How to get a Cannabis License in New Zealand

How to get a Cannabis License in New Zealand

New Zealand has a complex and restricting set of cannabis regulations, but marijuana cultivation is allowed. So, how do you legally grow cannabis on the island?

The medical marijuana industry has come to New Zealand under hefty regulation. While there is always much fanfare for new cannabis markets, you will want to think hard before getting a New Zealand cannabis cultivation license. The small nation treats medical cannabis with the same regulation you would see in the pharmaceutical industry. While the standards and compliance measures are very detailed and clear, they are also very costly to adhere to. Continue reading for a comprehensive guide to help you become a licensed cannabis producer in New Zealand.

Medical Cannabis Legalization in New Zealand

Medicinal Cannabis has been legal in New Zealand as of April 1st, 2020, after the Medicinal Cannabis Scheme came into effect. This scheme aimed to increase the overall quantity and quality of medicinal cannabis supply in New Zealand, by enabling medical cannabis to be grown, processed, and manufactured in New Zealand.

The Medicinal Cannabis Scheme is a build-on the medicinal cannabis legalization movement from the medicinal marijuana laws that came into effect through The Misuse of Drugs (Medicinal Cannabis) Regulations 2019. Those regulations control the licensing, production, distribution, and sale of medical cannabis and impose the New Zealand Code of Good Manufacturing Practice for Manufacture and Distribution of Therapeutic Goods (GMP) to ensure their quality and safety.

New Zealand Cannabis Drug Scheduling

Under the Misuse of Drugs Act of 1975, possession of non-prescribed cannabis is still illegal. It carries a maximum jail sentence of 3 months or a $500 fine. Possessing 28 grams or more may also bring about penalties for intention to supply.

Growing Marijuana Plants for Personal Use

Cannabis cultivation without a license for cultivation is illegal. Cultivation includes sowing, planting, or any related activity. Illegal cannabis cultivation in New Zealand can result in a 7-year jail term on indictment, or an immediate 2-year jail term and/or a $2,000 fine (depending on the amount of cannabis that is being cultivated).

How to Get a Medical Cannabis License in New Zealand

There aren’t any medical cannabis licenses that are mandated by the government, to access medicinal cannabis in New Zealand. People can only access medicinal cannabis products through a prescription from a doctor, who can decide whether or not a medicinal cannabis product is a suitable treatment.

A medicinal cannabis prescription usually states the kind of medicinal cannabis product(s), and the amount that the patient can obtain. That being said, some companies have sprung up, to prescribe ‘Medicinal Cannabis Cards’ to patients, after they go through a quick consultation with their in-house doctors.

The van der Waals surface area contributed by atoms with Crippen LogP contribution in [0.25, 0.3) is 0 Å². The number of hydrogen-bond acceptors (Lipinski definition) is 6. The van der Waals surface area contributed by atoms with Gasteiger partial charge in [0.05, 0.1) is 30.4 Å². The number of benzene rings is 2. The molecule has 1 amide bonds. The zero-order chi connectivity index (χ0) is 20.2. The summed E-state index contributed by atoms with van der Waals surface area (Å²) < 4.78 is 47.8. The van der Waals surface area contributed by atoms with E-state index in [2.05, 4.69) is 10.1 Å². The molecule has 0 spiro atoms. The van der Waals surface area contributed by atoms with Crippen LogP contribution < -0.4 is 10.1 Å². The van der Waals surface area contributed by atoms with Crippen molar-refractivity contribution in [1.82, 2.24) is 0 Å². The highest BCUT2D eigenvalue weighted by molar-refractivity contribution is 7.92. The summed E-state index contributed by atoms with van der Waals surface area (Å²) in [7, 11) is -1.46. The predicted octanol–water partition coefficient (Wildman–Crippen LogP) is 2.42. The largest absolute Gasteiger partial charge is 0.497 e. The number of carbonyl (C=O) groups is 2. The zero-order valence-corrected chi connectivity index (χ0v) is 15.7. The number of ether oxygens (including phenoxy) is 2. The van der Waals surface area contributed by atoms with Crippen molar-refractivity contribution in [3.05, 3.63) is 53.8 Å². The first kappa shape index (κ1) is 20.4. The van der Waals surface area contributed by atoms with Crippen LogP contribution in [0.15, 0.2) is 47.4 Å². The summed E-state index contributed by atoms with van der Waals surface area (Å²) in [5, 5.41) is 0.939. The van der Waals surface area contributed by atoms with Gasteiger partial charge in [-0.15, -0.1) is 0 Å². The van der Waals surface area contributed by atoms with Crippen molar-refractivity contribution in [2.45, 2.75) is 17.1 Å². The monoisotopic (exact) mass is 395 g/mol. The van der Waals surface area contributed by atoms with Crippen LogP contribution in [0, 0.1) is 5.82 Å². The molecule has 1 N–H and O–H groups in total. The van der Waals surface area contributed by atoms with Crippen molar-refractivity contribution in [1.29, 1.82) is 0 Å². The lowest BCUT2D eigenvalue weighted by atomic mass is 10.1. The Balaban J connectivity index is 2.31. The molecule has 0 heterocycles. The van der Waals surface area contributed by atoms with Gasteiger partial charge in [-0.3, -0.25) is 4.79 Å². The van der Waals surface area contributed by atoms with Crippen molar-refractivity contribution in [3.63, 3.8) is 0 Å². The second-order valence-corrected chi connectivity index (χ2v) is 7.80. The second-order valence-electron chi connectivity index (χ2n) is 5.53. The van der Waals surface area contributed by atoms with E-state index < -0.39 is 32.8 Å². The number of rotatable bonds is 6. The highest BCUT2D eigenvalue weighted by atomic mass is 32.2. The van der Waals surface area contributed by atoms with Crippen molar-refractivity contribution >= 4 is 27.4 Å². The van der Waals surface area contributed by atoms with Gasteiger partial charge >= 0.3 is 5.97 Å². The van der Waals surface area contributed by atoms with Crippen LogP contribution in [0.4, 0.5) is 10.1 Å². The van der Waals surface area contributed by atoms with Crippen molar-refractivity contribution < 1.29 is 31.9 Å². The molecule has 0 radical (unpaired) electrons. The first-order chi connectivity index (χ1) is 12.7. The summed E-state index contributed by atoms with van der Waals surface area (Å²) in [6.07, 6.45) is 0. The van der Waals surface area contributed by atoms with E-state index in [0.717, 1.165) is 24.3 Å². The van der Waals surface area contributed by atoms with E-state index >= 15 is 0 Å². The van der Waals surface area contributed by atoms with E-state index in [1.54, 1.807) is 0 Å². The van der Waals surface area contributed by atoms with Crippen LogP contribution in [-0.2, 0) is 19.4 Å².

Once a consumer has a prescription from their doctor or clinic, they can access medicinal cannabis online, and offline by looking for retailers that serve their area.

Medical Marijuana Regulation in New Zealand

Medical marijuana regulation in New Zealand is very complex. GMP (Good Manufacturing Practice) regulations are applied to all activities that occur after harvest, and producers must have validated processes that are based on a formal GMP risk assessment. It is advantageous to work with a team that is experienced in pharmaceutical regulation if you plan on starting a cannabis business in New Zealand.

Cannabis businesses will need to create a quality system that governs all of the activities happening within the venture. A security plan, a site master file, and an equipment master file are also a necessity. The New Zealand Medicinal Cannabis Agency oversees all licensing and audits.

New Zealand Cannabis License Options

  • Cultivation license
  • Nursery license
  • Research license
  • Manufacturing license
  • Supplier license

How to Get a Cannabis License in New Zealand

If you want to become a cannabis cultivator in New Zealand, you will need to fulfil a number of requirements. Like in Canada, you will also need to have a site constructed and ready for operation.

In order to apply for a cannabis license, applicants need to provide a ‘supply’ activity on their license application, meaning the applicant needs to identify if they intend to supply, or export starting material, cannabis-based ingredients, or medicinal cannabis products.

Products that are intended for supply, or export for therapeutic use must also meet the medicinal cannabis minimum quality standards, which are explained further below.

Quality Standards & Manufacturing Practice Requirements

You’ll need to start by reading all of the Medical Cannabis Guidelines, especially Parts 2, 3, and 4 which explain the expectations for GMP compliance, non-GMP regulatory compliance, and the detailed requirements for obtaining a license. The Minimum Quality Standard is another regulatory document that must be read and understood.

The minimum quality standard assessments may include any of the applicable assessment below:

  • Product assessments: To apply for a ‘supply’ activity under the Medicines Act of 1981, applicants will need to apply to the Medicinal Cannabis Agency for a product assessment, before they can supply: